(7) Factors related to testtaker e.g., fatigue, illness, anxiety, inattention, hyperactivity, behavioral outbursts

Define TestRetest reliability
 correlation between scores on a particular measure at two points in time
 *i.e., stability of examinees’ scores between testing and retesting when same questions and apparatus are used

Appropriate applications of testretest:
 *Evaluation of temporal stability traitlike, dispositional characteristics
 e.g., stability of perfectionism,intelligence
 *Directly measured characteristics
 e.g., baseline levels of hyperactivity w/o intervention

Test Retest not typically useful for:
*Measures consisting of limited, fixed sample of items testretest tends to overestimate reliability
*Many psychological variables that vary depending on day of administration ne.g., aggression, motivation, depression, anxiety statelike characteristics

Cautions of Test Retest
(1) Carryover effects
 (2) Practice effects  Specific type of carryover effect  improvement in score can result simply by being exposed to test
 first time scores on second admin. tend to be higher than on first admin.
 (3) Time interval between test administrations is crucial = select and evaluate carefully  in general, shorter the interval between administrations, greater the likelihood of carryover effects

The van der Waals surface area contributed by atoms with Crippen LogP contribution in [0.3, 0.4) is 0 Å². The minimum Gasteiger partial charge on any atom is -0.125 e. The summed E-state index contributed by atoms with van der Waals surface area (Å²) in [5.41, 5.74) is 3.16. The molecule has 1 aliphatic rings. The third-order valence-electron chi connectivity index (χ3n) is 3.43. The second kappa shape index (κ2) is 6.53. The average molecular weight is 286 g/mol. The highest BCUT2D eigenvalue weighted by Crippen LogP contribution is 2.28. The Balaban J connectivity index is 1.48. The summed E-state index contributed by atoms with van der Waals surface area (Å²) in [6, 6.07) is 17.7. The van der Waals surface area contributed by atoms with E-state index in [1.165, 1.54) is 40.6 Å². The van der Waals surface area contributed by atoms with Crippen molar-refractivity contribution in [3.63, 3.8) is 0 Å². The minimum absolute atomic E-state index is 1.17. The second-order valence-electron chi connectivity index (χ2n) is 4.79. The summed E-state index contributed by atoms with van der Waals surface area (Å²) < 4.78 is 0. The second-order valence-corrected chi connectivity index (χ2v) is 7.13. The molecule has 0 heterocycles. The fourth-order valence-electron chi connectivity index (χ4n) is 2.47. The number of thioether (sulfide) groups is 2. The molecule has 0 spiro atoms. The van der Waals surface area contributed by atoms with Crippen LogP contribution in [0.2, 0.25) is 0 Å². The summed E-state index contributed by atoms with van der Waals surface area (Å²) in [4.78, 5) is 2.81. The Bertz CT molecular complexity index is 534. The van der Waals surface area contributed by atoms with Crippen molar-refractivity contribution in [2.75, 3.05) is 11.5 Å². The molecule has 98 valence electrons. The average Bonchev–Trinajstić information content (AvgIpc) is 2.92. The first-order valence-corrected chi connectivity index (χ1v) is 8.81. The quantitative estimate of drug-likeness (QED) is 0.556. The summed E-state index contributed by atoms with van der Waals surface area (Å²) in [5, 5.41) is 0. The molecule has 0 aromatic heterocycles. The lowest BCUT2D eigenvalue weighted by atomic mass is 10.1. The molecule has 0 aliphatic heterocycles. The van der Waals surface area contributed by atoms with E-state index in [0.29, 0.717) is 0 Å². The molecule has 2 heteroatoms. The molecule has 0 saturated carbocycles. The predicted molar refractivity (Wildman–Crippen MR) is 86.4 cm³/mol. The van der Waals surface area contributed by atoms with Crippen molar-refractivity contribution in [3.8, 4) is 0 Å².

**Wellevaluated tests will report testretest estimates at different time intervals

Parallel forms reliability
*a.k.a. “equivalent forms” Typically preferable to testretest
 *Defined: Two forms of same test developed  both forms measure common domain  should be = difficulty same rules applied for item selection
 *reliability coefficient = correlation between scores on both forms
 *Both forms must be administered to same set of examinees (also true for testretest)
 *Preferable to administer tests on same day
 *very rigorous assessment of reliability
 *Not commonly used in practice
 *highly challenging to develop one form of test, let alone 2
 *can be impractical to administer same examinees both forms of measure
 *Pearson r used to estimate reliability for parallel forms (and testretest)
 *Due to difficulties assoc. with creating two forms, test developers tend to base reliability estimates on one form
 ****i.e., evaluate “internal consistency” by dividing one test into subcomponents

Parallel forms reliability assumptions
*examinee’s true score is equivalent for both forms
*SEM’s for each form are = level of difficulty for items on each form is the same

Split half reliability
 Defined: one test is split into two parts or halves/two halves are scored separately (oddeven system is common)
 *Scores from two halves of test are correlated
 *process tends to underestimate reliability of test overall
 *Underestimates because each “subtest” is half as long as entire test
 **i.e., correlation of halves is typically viewed as a reliable estimate of half of the test
 *SpearmanBrown formula corrects for this  estimates test reliability if each half had been length of full
 test
 **typically referred to as “corrected” splithalf reliability  formula  r = 2r/1 + r (r = Pearson r)